If asked to state who invented the pneumatic vehicle tyre, most people would answer that the honour belongs to the Scottish veterinary surgeon John Dunlop, whose invention in 1888 of a reliable rubber tyre for bicycles was certainly a very significant step on the way to the modern tyre.
However, the concept of pumping air inside a tube surrounding a wheel, with a view to absorbing most of the bumps and producing a smoother ride, goes back to 1845 and the Scottish civil engineer Robert William Thomson (1822-73).
Thomson had his own workshop from the age of 17 and later became a civil engineer on the burgeoning railway system. One of his most useful inventions in this capacity was a method for firing explosive charges remotely by using electricity, which no doubt saved many lives as tunnels and cuttings were blasted out of solid rock.
He was only 23 when he thought up the idea of the pneumatic tyre, which he termed the “aerial wheel”. It consisted of an air-filled tube of natural rubber encased in leather which in turn was fixed to the wheel of a carriage. He patented his invention in France in 1846 and the United States in 1847, and it proved to be a reasonable success. However, the leather coverings did not prove to be very durable, and Thomson did not proceed with further developments.
Instead, Thomson turned his attention to the possibilities offered by a new form of rubber, namely vulcanized rubber, that was tougher and more resilient to changes in temperature. The process had been invented in 1839 by Charles Goodyear, and it involved heat-treating rubber to which sulphur had been added. However, Thomson abandoned the concept of air-filled tubes and concentrated on developing carriage wheels shod with solid rubber tyres.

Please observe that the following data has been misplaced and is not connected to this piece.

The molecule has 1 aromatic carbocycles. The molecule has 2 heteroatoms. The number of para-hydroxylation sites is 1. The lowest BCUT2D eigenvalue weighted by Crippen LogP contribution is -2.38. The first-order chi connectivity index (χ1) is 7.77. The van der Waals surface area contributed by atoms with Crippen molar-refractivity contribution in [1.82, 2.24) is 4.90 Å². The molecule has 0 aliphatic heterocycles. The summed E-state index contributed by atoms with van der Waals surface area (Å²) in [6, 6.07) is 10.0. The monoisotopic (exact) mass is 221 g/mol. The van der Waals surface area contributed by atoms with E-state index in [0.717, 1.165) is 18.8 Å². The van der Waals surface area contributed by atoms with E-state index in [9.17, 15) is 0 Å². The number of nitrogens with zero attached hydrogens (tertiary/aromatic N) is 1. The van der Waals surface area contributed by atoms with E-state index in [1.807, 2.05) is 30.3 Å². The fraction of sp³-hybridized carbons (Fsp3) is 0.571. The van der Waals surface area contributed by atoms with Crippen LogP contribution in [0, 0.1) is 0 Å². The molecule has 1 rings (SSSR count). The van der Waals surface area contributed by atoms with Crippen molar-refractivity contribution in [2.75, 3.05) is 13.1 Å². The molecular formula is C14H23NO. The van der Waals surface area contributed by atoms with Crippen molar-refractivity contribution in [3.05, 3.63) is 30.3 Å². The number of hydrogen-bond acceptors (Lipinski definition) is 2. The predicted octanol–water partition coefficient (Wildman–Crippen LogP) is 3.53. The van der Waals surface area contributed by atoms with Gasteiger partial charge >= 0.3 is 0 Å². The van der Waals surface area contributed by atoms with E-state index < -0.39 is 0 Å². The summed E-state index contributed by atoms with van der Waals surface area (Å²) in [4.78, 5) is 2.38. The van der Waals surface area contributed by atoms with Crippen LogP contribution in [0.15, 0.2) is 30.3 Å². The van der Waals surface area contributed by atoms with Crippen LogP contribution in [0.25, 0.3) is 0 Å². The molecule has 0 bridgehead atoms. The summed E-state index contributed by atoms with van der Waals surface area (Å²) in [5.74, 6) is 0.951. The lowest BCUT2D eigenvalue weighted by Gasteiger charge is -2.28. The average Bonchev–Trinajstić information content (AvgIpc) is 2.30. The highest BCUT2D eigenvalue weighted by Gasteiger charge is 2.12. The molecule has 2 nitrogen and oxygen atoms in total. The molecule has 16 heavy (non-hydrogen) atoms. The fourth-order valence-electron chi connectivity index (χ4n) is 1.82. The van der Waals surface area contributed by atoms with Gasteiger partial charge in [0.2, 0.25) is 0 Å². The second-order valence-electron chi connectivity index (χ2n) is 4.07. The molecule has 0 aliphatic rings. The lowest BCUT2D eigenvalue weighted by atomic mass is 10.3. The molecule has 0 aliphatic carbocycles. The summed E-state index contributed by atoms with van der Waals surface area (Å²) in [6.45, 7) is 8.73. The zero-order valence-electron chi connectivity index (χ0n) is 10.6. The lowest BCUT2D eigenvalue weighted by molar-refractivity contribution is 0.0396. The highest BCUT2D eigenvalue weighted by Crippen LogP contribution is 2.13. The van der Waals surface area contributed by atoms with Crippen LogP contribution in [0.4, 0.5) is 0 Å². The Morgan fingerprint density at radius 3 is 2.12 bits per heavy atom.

It was therefore left to John Dunlop to combine the use of air-filled tubes and vulcanized rubber covers to produce the sort of tyre that is familiar to us today. Dunlop’s work was extremely timely, given the important improvements in bicycle design in the 1870s and 1880s. The combination of the “safety” bicycle and Dunlop’s tyres led to a massive boost in popularity of the bicycle, which was to become a “must have” for people across the social classes.
However, Robert Thomson had the last laugh, because Dunlop was told in 1890 that Thomson’s earlier patents invalidated his own of 1888.© John Welford